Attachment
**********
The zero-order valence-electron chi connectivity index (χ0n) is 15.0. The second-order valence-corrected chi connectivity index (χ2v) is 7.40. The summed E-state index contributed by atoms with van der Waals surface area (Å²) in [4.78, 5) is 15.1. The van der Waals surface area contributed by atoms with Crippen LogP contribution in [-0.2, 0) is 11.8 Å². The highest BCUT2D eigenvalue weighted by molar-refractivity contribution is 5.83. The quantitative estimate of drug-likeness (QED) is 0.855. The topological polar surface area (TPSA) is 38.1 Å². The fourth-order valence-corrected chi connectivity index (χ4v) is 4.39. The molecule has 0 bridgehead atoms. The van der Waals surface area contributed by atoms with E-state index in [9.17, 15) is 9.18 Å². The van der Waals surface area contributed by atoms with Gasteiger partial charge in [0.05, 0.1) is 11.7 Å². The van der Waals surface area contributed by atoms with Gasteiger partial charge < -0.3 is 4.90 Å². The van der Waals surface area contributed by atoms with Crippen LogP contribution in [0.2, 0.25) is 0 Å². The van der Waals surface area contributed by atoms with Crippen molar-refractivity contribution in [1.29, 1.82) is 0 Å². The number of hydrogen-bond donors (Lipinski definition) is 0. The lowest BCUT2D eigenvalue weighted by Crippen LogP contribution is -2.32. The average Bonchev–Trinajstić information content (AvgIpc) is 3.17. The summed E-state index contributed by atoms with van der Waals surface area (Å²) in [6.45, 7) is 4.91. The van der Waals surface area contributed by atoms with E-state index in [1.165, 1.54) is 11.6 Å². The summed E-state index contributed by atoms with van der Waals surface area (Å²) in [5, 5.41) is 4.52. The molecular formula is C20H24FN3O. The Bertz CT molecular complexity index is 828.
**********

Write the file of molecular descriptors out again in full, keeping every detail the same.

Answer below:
The zero-order valence-electron chi connectivity index (χ0n) is 15.0. The second-order valence-corrected chi connectivity index (χ2v) is 7.40. The summed E-state index contributed by atoms with van der Waals surface area (Å²) in [4.78, 5) is 15.1. The van der Waals surface area contributed by atoms with Crippen LogP contribution in [-0.2, 0) is 11.8 Å². The highest BCUT2D eigenvalue weighted by molar-refractivity contribution is 5.83. The quantitative estimate of drug-likeness (QED) is 0.855. The topological polar surface area (TPSA) is 38.1 Å². The fourth-order valence-corrected chi connectivity index (χ4v) is 4.39. The molecule has 0 bridgehead atoms. The van der Waals surface area contributed by atoms with E-state index in [9.17, 15) is 9.18 Å². The van der Waals surface area contributed by atoms with Gasteiger partial charge in [0.05, 0.1) is 11.7 Å². The van der Waals surface area contributed by atoms with Gasteiger partial charge < -0.3 is 4.90 Å². The van der Waals surface area contributed by atoms with Crippen LogP contribution in [0.2, 0.25) is 0 Å². The van der Waals surface area contributed by atoms with Crippen molar-refractivity contribution in [1.29, 1.82) is 0 Å². The number of hydrogen-bond donors (Lipinski definition) is 0. The lowest BCUT2D eigenvalue weighted by Crippen LogP contribution is -2.32. The average Bonchev–Trinajstić information content (AvgIpc) is 3.17. The summed E-state index contributed by atoms with van der Waals surface area (Å²) in [6.45, 7) is 4.91. The van der Waals surface area contributed by atoms with E-state index in [1.165, 1.54) is 11.6 Å². The summed E-state index contributed by atoms with van der Waals surface area (Å²) in [5, 5.41) is 4.52. The molecular formula is C20H24FN3O. The Bertz CT molecular complexity index is 828.